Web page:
David McKie 23:35

So give me a practical example of one of these emerging trends that you've just talked about.

Jennie King 23:41

So for example, one thing that we we saw this year, which was relatively distinct from COP 26, was propaganda efforts by Chinese and Russian state groups online or affiliated networks online, that were using what we might call "woke washed language" in order to justify continued use of fossil fuels. So there, and that was matched by the African fossil fuel lobby. So they were putting forward posts and content along the lines of netzero transitions are a form of Western imperialism and colonialism in areas of the Global South. And allowing countries such as Nigeria to continue using oil is essential to human rights. That was a really interesting phenomenon that, you know, it doesn't necessarily constitute out and out disinformation. It's slightly blurrier in terms of those definitions. But we could begin to map how that kind of content was not just being pushed by state sponsored networks, but then being picked up by known climate contrarians or those who are trying to delay climate action in North America in Asia Pacific and in the UK.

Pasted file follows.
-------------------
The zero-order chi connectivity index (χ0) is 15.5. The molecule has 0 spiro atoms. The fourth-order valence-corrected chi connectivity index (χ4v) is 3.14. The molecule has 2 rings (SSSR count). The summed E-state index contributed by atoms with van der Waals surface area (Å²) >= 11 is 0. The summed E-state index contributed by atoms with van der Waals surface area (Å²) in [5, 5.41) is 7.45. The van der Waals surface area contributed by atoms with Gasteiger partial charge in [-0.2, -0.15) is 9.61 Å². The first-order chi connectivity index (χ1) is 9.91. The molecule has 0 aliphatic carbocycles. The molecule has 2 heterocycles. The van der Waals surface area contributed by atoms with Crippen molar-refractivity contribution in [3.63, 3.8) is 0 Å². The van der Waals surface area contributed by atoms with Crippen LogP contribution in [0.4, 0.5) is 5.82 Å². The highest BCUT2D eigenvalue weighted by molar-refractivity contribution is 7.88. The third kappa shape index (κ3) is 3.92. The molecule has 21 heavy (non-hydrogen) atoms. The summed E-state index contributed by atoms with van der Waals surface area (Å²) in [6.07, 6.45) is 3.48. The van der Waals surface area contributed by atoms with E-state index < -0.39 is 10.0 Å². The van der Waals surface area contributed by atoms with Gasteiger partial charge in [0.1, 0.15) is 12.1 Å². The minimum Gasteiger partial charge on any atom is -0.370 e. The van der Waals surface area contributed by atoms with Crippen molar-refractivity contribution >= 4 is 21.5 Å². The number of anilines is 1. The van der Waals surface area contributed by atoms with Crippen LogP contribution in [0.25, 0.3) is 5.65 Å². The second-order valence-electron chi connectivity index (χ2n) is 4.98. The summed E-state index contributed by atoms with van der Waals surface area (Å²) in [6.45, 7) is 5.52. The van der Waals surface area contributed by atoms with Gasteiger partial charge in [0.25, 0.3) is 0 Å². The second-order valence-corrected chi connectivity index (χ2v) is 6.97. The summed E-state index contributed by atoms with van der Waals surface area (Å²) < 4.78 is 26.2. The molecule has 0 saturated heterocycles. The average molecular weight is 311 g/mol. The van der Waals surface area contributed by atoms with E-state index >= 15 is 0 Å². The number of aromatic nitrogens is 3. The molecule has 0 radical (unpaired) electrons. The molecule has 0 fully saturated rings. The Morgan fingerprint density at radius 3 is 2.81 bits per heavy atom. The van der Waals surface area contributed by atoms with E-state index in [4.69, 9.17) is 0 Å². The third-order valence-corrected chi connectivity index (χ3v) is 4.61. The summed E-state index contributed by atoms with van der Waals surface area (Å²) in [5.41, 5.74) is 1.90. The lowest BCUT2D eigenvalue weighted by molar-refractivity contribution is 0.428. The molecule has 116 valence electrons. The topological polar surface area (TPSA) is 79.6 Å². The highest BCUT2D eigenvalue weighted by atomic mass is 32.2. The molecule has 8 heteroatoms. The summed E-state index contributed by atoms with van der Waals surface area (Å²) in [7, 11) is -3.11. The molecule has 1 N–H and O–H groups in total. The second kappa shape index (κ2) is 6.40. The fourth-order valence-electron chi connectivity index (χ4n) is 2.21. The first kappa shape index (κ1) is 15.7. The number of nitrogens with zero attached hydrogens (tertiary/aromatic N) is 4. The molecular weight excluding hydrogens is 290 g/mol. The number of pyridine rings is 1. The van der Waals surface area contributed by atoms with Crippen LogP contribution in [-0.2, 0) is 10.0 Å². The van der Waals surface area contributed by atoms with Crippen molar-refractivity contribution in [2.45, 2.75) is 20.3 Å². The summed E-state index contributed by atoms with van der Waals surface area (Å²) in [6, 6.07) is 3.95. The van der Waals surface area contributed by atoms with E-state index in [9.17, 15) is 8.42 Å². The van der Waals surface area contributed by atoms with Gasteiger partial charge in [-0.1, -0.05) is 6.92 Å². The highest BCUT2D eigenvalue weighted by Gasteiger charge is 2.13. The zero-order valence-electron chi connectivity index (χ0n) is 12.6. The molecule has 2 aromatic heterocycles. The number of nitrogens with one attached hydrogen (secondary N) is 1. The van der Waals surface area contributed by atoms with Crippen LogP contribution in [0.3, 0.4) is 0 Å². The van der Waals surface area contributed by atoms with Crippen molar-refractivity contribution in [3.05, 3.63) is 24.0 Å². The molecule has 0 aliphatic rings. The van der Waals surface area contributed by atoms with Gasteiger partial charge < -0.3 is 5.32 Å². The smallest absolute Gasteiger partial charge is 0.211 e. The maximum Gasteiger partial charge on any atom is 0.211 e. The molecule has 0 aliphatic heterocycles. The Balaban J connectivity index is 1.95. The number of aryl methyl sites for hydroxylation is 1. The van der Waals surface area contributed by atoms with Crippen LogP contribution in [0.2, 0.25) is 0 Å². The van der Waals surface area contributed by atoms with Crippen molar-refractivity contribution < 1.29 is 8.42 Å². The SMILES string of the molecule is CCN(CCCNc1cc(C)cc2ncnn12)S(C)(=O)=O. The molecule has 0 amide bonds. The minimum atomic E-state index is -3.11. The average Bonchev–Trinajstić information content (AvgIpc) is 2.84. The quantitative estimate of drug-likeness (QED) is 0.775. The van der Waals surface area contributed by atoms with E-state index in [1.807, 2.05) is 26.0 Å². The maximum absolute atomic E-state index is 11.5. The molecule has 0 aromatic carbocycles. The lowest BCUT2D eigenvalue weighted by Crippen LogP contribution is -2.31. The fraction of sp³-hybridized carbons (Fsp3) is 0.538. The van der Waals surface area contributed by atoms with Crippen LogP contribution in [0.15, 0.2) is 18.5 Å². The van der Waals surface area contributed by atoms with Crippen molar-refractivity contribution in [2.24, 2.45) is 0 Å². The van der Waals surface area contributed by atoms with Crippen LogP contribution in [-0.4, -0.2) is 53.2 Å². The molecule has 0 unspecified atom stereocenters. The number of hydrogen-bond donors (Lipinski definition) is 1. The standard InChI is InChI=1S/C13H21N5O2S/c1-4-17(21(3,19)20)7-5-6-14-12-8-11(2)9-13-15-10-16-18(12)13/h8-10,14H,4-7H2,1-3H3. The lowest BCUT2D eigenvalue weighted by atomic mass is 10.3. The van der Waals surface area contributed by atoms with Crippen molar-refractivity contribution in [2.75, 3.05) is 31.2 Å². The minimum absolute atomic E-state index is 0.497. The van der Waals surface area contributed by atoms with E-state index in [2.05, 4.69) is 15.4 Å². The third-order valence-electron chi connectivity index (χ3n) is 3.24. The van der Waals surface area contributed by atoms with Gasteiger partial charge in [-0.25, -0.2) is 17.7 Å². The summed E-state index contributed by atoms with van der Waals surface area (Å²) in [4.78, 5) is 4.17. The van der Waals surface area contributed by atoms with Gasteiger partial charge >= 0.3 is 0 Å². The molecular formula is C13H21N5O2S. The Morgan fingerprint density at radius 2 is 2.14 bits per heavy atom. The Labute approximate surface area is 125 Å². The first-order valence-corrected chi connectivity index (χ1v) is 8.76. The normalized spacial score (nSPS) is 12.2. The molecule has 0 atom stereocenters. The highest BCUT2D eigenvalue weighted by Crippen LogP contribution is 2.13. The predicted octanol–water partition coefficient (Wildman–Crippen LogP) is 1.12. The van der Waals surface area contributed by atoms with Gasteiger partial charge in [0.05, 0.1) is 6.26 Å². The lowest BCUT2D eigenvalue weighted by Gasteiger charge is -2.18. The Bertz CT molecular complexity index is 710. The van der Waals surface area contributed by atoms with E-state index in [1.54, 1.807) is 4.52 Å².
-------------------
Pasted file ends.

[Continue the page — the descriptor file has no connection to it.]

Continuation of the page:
David McKie 24:59

But does that kind of argument play as prominently, say in North America, in the United States, in Canada?

Jennie King 25:07

Well, what's interesting is that you will see a lot of pundits who have been advocating for either a slower transition or a less ambitious transition, using these kinds of arguments to make to make themselves more resonant with the general public.

David McKie 25:29

But isn't there something to that argument, right? I mean, if you take a look at the Russia's war in Ukraine, and people going without heat and so on, because they are being deprived of, of, of heat, basically. Right. So when you're talking about people's livelihoods and their, you know, their ability to survive, doesn't that kind of argument make sense in a way?

Jennie King 25:55